Feast Day : August 10
Patronage: cooks; cutlers; glaziers; against lumbago; the poor; Sri Lanka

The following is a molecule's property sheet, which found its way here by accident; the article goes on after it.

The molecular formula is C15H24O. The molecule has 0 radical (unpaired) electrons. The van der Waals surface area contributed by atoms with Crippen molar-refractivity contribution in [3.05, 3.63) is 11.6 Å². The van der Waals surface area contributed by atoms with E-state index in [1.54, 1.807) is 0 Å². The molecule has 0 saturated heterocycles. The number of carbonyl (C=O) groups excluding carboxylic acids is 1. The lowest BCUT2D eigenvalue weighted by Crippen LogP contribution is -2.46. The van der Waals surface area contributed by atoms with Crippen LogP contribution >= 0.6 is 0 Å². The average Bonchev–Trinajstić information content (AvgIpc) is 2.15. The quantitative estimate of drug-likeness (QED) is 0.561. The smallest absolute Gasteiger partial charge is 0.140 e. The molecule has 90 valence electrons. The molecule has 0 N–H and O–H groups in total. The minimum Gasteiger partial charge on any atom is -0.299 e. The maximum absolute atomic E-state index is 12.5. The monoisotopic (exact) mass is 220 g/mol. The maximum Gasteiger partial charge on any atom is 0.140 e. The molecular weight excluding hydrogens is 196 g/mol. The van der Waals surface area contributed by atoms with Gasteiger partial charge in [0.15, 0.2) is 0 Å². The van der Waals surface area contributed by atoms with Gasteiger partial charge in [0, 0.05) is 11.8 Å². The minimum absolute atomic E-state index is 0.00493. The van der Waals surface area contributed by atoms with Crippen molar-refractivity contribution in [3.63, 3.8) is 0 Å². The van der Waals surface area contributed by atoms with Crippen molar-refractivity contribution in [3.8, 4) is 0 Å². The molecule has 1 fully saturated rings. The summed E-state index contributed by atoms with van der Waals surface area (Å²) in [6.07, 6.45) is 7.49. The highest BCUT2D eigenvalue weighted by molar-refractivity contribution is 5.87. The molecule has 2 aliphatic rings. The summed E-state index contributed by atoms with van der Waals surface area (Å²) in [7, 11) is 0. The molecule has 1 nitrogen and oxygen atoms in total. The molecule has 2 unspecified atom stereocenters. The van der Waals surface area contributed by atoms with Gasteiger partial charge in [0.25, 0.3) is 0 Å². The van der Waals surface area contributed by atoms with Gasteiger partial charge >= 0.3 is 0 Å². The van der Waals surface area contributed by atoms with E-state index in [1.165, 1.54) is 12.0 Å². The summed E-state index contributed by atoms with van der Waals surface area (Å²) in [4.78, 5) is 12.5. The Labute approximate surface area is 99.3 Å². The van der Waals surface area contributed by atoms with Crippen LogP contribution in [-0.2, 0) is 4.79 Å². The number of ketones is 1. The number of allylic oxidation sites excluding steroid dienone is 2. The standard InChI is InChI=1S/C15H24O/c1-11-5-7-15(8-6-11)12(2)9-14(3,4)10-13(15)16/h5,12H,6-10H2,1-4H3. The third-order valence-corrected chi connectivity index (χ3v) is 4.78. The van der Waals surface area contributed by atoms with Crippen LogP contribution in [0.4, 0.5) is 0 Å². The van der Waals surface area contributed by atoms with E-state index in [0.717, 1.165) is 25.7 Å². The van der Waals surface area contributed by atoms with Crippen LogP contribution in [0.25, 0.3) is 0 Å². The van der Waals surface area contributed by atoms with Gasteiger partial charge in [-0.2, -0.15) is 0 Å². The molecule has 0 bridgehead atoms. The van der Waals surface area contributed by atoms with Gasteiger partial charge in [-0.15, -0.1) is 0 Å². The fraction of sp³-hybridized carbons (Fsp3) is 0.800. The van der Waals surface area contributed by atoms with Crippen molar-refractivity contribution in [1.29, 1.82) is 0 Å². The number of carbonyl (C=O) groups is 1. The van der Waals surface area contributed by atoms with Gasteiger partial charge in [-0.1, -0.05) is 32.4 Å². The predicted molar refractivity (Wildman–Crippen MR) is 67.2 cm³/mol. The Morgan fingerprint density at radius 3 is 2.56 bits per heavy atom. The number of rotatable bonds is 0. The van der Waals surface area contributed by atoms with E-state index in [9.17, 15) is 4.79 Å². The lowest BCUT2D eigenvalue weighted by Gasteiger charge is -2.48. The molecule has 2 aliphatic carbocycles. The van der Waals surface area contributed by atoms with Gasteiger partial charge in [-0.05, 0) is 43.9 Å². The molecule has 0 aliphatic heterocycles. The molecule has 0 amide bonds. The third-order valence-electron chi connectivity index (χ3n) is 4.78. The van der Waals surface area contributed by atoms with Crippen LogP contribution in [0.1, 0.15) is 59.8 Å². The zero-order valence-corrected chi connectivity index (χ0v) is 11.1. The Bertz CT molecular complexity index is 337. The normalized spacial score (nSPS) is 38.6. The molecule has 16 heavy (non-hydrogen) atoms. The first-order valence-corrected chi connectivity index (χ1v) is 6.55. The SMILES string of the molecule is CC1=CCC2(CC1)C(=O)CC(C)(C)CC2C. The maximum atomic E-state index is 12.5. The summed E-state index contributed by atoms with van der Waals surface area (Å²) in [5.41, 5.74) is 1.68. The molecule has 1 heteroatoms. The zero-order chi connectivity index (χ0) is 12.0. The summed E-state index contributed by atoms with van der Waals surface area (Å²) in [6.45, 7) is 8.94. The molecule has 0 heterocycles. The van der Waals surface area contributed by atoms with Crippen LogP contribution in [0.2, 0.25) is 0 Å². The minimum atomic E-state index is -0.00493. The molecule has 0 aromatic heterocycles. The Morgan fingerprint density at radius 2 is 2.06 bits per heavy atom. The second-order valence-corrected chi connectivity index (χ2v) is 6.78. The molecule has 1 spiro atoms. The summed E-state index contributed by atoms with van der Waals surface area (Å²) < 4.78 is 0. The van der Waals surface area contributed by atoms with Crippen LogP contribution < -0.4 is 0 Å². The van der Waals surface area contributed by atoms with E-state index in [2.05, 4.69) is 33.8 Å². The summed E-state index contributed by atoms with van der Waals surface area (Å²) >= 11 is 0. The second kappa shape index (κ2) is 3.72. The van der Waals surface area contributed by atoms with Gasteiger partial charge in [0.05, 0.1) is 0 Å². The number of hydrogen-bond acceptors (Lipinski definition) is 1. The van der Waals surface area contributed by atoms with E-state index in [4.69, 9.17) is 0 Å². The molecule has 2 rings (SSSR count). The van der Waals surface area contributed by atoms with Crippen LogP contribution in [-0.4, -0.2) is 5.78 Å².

Lawrence was one of seven deacons of the Church in Rome under Pope Sixtus II (r. 257–258). He was martyred following the execution of Sixtus II. Little else is known about Lawrence, but tradition has built up a story around him. In 257 Emperor Valerian issued an edict against Christians, forbidding them to assemble and requiring them to participate in pagan rites. In August 258, Valerian ordered all bishops, priests and deacons killed. On August 6, Sixtus II defied the order and assembled his followers in the Catacomb of Prætextatus (on the Appian Way across from the Catacomb of St. Callistus). He and several church officials were beheaded. According to lore, Lawrence was told by Sixtus that he would follow in martyrdom in three days’ time. Lawrence gladly awaited his fate. He gave away all his money to the poor. The prefect of Rome heard about this and ordered Lawrence to produce the Church’s wealth. Lawrence said he would in three days’ time. He gathered up the sick, beggars, the lame and the poor— all the cast-offs of society—and summoned the prefect. The prefect was not amused at the sight of this sorry lot and demanded to see the treasures. Lawrence is said to have replied, “What are you displeased at? These are the Church treasures!” The enraged prefect ordered Lawrence to be executed by slow death over a gridiron. He was stripped and tied to an iron bed over a slow fire. His flesh roasted little by little and gave off a sweet smell. He was surrounded by a beautiful light. After a long time, he said to the judge, “Let my body be turned; one side is broiled enough.” When his body was turned, he said, “It is cooked enough; you may eat.” Lawrence then prayed for the conversion of Rome, and expired. Noblemen gave him an honorable burial in the cemetery of Cyriaca on the Via Tiburtina. The martyrdom of Lawrence was cited by SS. Augustine, Maximus and Jerome, and by the poet Prudentius, who said his death marked the end of idolatry in Rome. Lawrence became one of the most venerated of the Roman martyrs, and miracles were ascribed to his intercession. At the spot where Lawrence was buried, Emperor Constantine the Great (Blessed) built the first chapel of what became St. Lawrence-Outsidethe- Walls Church, the fifth patriarchal basilica of Rome. For many years, a small quantity of Lawrence’s blood, kept in a reliquary, would liquefy for eight days every August.